Guatemala Surrenders in the War on Drugs

by Rick Rockwell

Guatemala ran up the white flag of surrender in the Drug War this week.

Before a standing-room-only crowd in a hearing room of the U.S. House of Representatives on June 26, Jose Guillermo Castillo, Guatemala’s Ambassador to the U.S. admitted his government has little control over the growing influence of organized crime. Castillo noted narcotics gangs operate with impunity in Guatemala because the criminal justice system is compromised and broken. He also noted that drug mafias have infiltrated most major government institutions in his country.

To those who follow Guatemala, this is not new. Castillo noted this sorry state of affairs began during the long civil war (which ended in 1996) as some parts of the counter-insurgency apparatus spiraled out of control and became involved in smuggling and other corrupt activities. Some might even argue Guatemala’s instability began with the CIA-sponsored coup in 1954, which destabilized the country, an event that remains controversial.

What is new about Castillo’s words is that a representative of the Guatemalan government comes before the U.S. Congress and freely admits such weakness. Diplomats usually attempt to put a brave face on the poor conditions in Central America. Not this time.

Indeed, the last two Guatemalan presidents have noted that so-called “clandestine groups” may at times wield more power than the government in Guatemala City. However, the ambassador’s report was all the more disheartening because if this is what he is willing to admit in public, one might ask how much more is going wrong? Plus Castillo had to deal with the ignominy of hearing members of the House Subcommittee on the Western Hemisphere refer in an offhand manner to the arrest of the head of Guatemala's anti-drug agency last year on smuggling charges, among other incidents that reflect the grip drug cartels hold on his country.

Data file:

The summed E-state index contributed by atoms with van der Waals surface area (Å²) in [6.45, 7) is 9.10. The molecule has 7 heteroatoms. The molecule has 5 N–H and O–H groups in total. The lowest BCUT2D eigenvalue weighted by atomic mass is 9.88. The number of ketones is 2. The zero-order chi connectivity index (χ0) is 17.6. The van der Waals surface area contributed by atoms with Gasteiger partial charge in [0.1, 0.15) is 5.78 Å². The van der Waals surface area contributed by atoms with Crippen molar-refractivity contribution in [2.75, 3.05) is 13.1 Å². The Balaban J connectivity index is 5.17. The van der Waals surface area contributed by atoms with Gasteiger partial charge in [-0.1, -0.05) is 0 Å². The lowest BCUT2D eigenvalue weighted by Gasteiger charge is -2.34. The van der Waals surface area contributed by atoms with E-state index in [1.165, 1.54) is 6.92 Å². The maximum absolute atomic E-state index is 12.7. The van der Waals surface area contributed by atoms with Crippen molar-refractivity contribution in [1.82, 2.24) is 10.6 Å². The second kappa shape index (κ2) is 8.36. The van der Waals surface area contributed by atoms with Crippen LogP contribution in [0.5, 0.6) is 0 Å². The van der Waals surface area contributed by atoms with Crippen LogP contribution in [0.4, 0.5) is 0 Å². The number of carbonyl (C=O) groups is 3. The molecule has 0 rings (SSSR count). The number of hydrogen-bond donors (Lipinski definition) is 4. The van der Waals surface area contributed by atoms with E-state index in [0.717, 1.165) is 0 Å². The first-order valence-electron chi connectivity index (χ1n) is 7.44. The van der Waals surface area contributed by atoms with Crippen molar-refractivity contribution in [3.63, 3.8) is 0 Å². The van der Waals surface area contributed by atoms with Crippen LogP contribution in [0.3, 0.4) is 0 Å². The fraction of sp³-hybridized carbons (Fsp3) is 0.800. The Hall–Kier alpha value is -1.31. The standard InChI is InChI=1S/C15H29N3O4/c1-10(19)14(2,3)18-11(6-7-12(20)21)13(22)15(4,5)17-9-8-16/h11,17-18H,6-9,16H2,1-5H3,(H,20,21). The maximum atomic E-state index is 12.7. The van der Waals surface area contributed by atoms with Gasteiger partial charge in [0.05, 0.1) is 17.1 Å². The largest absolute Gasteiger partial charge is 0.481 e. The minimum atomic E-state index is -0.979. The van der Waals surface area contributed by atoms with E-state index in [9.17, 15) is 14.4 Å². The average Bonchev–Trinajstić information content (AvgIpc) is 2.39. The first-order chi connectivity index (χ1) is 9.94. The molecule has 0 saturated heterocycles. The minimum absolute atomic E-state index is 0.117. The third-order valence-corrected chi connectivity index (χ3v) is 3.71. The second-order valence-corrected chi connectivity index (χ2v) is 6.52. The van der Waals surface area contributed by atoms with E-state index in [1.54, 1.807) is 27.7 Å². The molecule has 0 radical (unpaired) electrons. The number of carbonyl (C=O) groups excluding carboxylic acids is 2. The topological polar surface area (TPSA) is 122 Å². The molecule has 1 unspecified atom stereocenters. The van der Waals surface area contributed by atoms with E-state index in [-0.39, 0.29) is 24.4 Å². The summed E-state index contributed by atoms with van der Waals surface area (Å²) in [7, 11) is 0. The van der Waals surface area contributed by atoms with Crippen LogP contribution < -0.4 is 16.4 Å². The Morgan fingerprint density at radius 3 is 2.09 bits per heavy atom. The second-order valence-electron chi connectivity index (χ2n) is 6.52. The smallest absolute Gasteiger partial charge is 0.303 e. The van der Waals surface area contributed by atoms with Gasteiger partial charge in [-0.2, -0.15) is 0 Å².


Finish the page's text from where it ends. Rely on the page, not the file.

Castillo did hold out a faint ray of hope that his country could establish a joint commission with the United Nations to investigate clandestine groups and their links to human rights abuses during and after the war. However, the administration of President Oscar Berger has grasped at that solution almost since Berger came to office in 2004. Although Berger and the U.N. signed documents to establish the commission last year, the legislation to approve that agreement has been stalled in Guatemala’s Congress. Congressman Bill Delahunt (D-MA) pressed Castillo about the prospects for such a commission. Ever the diplomat, Castillo said he still has hopes but he admitted he would have to give Delahunt an off-the-record answer later about the hold up.

Testifying at a hearing on this topic later, Geoff Thale of the Washington Office on Latin America* predicted the U.N. commission idea would face significant resistance in Guatemala’s Congress. “We hope this hearing will send a strong message to Guatemala’s Congress for approval,” Thale said.

Castillo said his country needs a commission with judicial powers to take on the cartels because such a commission will be “like the Untouchables” and it would be “beyond reproach.”

But the problem such a commission must confront is huge. The Drug Enforcement Administration estimates that 70 percent of all cocaine bound for the U.S. is shipped via Guatemala. Rogue elements of the military have been caught up in the drug trade for a generation and their links to Colombian suppliers are strong. The record of the U.S. in trying to help post-war Guatemala is poor. For those who take the War on Drugs seriously, the report from the Guatemalan front shows the situation is dire.

And it will take a lot more than the U.N. and Eliot Ness to clean it all up.

For related posts, please see:

*The author served as a consultant to the Washington Office on Latin America in 2002 and 2003 on the War on Drugs in Central America.

(Photo of Ambassador Jose Guillermo Castillo by Roberto Ribeiro for the Organization of American States at the signing of side deals for the Central American Free Trade Agreement in 2005; the photo is in the public domain.)

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